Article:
The Internet has done wonders for modern civilization. We can connect with people all over the globe and read about world events as they happen. New skillsets have emerged as well as new jobs (Emoji Expert anyone?) that were relatively unthinkable only a generation ago. Yet this technology has sapped many of critical skills that are necessary to function in society. Technology always eliminates skills over time, after all how many of us need to have the ability to crank start our cars or work a steam-powered machine?

If you have talked to anyone on the Internet or used the text feature on your phone chances are you are familiar with the lexicon used, from lol to smh to ur. Much to the chagrin of many English teachers these are finding their way into normal conversation as well not to mention the skill that goes into spelling, which spell-check has eliminated. Interpersonal communication skills have diminished over the past generation. Social media provides much of the communication with the outside world that many people need but just the basic skill of carrying on a conversation is becoming a lost art to the point that many people use self-checkout options so they do not have to talk to the cashier. We get it, not everyone needs to know your life story but just saying hi can do wonders sometimes.

Have you ever seen Indiana Jones and the Last Crusade? With his father’s diary in the hands of the Nazis Indiana Jones asks his dad why he doesn’t remember what he wrote. His father’s reply: “I wrote it down so I wouldn’t have to remember.” The Internet is doing the same thing. With information at everyone’s fingertips people are choosing to no longer remember valuable information. Many students place test information in short term memory and forget it as soon as the examination is over. Memory is critical for the skill of learning and committing information to long term memory is necessary to have the skill of critical thinking. Remember, those who cannot remember the past are doomed to repeat it.

Alright, raise you hand if you have a GPS in your car. Keep your hand up if you also have a road atlas. Chances are you put your hand down. GPS is great, we get turn by turn directions and it can help avoid major traffic jams. Because of its ease of use the skill of being able to read a road atlas has dropped dramatically as has many people’s sense of direction. What will you do if the GPS unit runs out of batteries or when you are out walking? More brainpower is used while using a road atlas and by keeping your brain occupied and challenged can even slow Alzheimer’s Disease.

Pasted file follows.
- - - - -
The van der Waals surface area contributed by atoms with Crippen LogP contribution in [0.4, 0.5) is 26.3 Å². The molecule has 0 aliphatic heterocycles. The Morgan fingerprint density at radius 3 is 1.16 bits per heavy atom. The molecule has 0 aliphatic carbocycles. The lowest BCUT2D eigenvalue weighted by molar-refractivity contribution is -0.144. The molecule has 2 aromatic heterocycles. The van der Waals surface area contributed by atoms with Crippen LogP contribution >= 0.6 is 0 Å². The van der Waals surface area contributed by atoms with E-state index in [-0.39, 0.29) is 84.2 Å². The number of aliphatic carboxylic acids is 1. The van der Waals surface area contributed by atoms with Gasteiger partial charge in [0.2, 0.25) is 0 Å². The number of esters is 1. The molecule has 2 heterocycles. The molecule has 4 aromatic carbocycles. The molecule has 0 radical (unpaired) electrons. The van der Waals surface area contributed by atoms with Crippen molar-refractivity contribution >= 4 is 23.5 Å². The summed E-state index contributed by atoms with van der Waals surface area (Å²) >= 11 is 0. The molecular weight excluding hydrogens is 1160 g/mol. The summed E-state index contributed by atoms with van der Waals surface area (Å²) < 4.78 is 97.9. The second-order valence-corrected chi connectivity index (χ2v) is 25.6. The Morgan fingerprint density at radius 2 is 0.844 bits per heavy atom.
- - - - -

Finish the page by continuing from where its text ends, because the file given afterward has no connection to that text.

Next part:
My handwriting is terrible, I’ll be the first to admit. My dad’s and my grandfather’s handwriting was also lousy. Yet when I use a computer my handwriting comes out in perfect Arial, Courier or Times New Roman font. The only time I ever write anything out is to sign my name so its is becoming a lost skill for me and for many others. The computer has decimated the skill of not only penmanship but neat penmanship. It is probably no coincidence that my mom, who has never touched a computer, has beautiful handwriting.

We’ve all used some sort of aid when doing mathematics, be it a slide-rule or a calculator. For much more simpler calculations it used to be more of a hassle to punch them in, it was easier to figure them out using brainpower. Today that is not quite true. Many choose just to use a calculator or their computer to answer mathematical questions even something like simple addition or subtraction. Basic math skills are necessary to function in society, and while no one is expecting you to figure out calculus in your head, it is embarrassing to have to do simple math on a calculator.

There are many other skills that the Internet has eliminated or is eliminating. Some are not bad but some are beginning to cause problems within society. Perhaps it would be best for all of us to unplug even for an hour. It would be a start.

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